I am interested to hear from readers that use specific memorization techniques.
to list a few. And if that is not enough to convince you to include physical activity as part of your brain training efforts, a review of multiple research studies presented at a recent meeting of the American Association for the Advancement of Science found:
“Dozens of studies now show that aerobic exercise can increase the size of critical brain structures and improve cognition in children and older adults.”
I am interested to hear from readers that use physical activity to improve brain function and cognitive performance. What activities do you do? How frequent do you do them?
An interesting preliminary study from the psychology department at the University of Arizona found that seniors trained to use Facebook showed measurable improvement in their cognitive abilities. More specifically:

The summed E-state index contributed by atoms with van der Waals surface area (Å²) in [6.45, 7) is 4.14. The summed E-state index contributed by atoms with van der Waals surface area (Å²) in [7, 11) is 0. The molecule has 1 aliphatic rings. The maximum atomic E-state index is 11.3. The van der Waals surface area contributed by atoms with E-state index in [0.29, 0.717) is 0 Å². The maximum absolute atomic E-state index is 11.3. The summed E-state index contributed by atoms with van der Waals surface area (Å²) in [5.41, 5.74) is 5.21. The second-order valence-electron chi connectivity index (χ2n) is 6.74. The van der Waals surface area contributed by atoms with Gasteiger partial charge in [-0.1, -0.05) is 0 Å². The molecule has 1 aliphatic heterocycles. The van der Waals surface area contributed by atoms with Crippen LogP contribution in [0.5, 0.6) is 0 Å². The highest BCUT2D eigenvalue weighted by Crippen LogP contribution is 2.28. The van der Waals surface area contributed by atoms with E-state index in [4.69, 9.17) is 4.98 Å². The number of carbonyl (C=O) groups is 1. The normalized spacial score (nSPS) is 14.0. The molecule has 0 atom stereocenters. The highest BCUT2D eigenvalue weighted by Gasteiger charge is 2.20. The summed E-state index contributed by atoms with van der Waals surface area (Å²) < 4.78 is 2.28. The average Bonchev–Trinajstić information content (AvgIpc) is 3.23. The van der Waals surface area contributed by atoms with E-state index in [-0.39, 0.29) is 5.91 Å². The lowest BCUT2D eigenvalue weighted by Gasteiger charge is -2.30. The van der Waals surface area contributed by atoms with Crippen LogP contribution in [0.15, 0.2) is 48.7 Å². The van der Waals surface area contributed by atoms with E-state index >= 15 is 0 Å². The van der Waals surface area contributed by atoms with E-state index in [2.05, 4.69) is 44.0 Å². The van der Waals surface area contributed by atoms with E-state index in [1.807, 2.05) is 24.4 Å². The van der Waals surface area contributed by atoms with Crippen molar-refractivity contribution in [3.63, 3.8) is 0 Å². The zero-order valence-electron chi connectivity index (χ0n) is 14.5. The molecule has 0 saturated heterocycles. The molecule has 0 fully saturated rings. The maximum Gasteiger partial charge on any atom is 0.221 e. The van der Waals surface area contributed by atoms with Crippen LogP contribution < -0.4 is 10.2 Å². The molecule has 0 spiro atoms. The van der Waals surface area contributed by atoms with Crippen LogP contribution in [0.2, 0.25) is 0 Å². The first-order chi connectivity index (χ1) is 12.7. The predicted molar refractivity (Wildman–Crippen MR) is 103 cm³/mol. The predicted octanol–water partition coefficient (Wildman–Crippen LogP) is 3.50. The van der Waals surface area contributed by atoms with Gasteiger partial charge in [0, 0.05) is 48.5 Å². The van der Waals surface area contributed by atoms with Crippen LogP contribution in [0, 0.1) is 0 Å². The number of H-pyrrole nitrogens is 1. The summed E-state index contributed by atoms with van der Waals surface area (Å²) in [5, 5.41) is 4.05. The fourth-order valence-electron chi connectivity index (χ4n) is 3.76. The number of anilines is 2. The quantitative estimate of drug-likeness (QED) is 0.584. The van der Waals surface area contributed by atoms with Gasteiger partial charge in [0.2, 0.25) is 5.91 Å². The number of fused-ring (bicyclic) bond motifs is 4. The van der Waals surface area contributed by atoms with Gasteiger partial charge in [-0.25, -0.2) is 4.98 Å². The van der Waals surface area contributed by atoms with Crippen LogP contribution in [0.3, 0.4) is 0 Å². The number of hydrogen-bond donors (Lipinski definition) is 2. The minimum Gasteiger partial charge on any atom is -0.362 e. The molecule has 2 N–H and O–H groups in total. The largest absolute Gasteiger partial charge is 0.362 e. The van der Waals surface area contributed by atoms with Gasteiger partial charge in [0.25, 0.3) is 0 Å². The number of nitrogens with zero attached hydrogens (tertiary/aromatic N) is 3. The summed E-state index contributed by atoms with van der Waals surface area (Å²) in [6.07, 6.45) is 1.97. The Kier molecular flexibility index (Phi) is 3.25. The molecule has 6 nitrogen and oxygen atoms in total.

“In the follow-ups, those who had learned to use Facebook performed about 25 percent better than they did at the start of the study on tasks designed to measure their mental updating abilities”
Mental updating is the ability to add and delete contents in your working memory. The study included a small group of seniors ages 68-91 with little or no prior Facebook experience. Participants friended only those in their group and made at least one short post daily.
Researchers believe that the constant information updating on Facebook and its relatively complex interface are responsible for the improvement. But more research is needed.
I am interested to hear from readers that use Facebook as a means to boost cognitive performance or maintain brain health.